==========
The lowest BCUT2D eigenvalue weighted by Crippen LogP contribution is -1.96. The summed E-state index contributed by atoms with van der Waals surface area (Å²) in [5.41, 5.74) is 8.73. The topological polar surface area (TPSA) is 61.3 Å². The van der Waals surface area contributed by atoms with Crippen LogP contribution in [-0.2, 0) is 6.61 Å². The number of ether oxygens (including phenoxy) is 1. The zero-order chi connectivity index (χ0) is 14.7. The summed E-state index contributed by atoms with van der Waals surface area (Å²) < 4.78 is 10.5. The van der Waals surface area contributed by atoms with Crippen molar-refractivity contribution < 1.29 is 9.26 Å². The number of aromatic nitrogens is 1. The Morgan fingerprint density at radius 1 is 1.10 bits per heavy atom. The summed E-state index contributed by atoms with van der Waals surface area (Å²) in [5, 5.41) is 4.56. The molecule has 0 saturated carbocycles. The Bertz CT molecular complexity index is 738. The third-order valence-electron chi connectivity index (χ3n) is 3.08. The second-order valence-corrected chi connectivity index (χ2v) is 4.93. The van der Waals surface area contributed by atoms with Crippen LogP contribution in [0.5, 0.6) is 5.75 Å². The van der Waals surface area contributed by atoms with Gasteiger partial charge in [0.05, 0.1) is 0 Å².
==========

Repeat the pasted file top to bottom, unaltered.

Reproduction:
The lowest BCUT2D eigenvalue weighted by Crippen LogP contribution is -1.96. The summed E-state index contributed by atoms with van der Waals surface area (Å²) in [5.41, 5.74) is 8.73. The topological polar surface area (TPSA) is 61.3 Å². The van der Waals surface area contributed by atoms with Crippen LogP contribution in [-0.2, 0) is 6.61 Å². The number of ether oxygens (including phenoxy) is 1. The zero-order chi connectivity index (χ0) is 14.7. The summed E-state index contributed by atoms with van der Waals surface area (Å²) < 4.78 is 10.5. The van der Waals surface area contributed by atoms with Crippen molar-refractivity contribution < 1.29 is 9.26 Å². The number of aromatic nitrogens is 1. The Morgan fingerprint density at radius 1 is 1.10 bits per heavy atom. The summed E-state index contributed by atoms with van der Waals surface area (Å²) in [5, 5.41) is 4.56. The molecule has 0 saturated carbocycles. The Bertz CT molecular complexity index is 738. The third-order valence-electron chi connectivity index (χ3n) is 3.08. The second-order valence-corrected chi connectivity index (χ2v) is 4.93. The van der Waals surface area contributed by atoms with Crippen LogP contribution in [0.5, 0.6) is 5.75 Å². The van der Waals surface area contributed by atoms with Gasteiger partial charge in [0.05, 0.1) is 0 Å².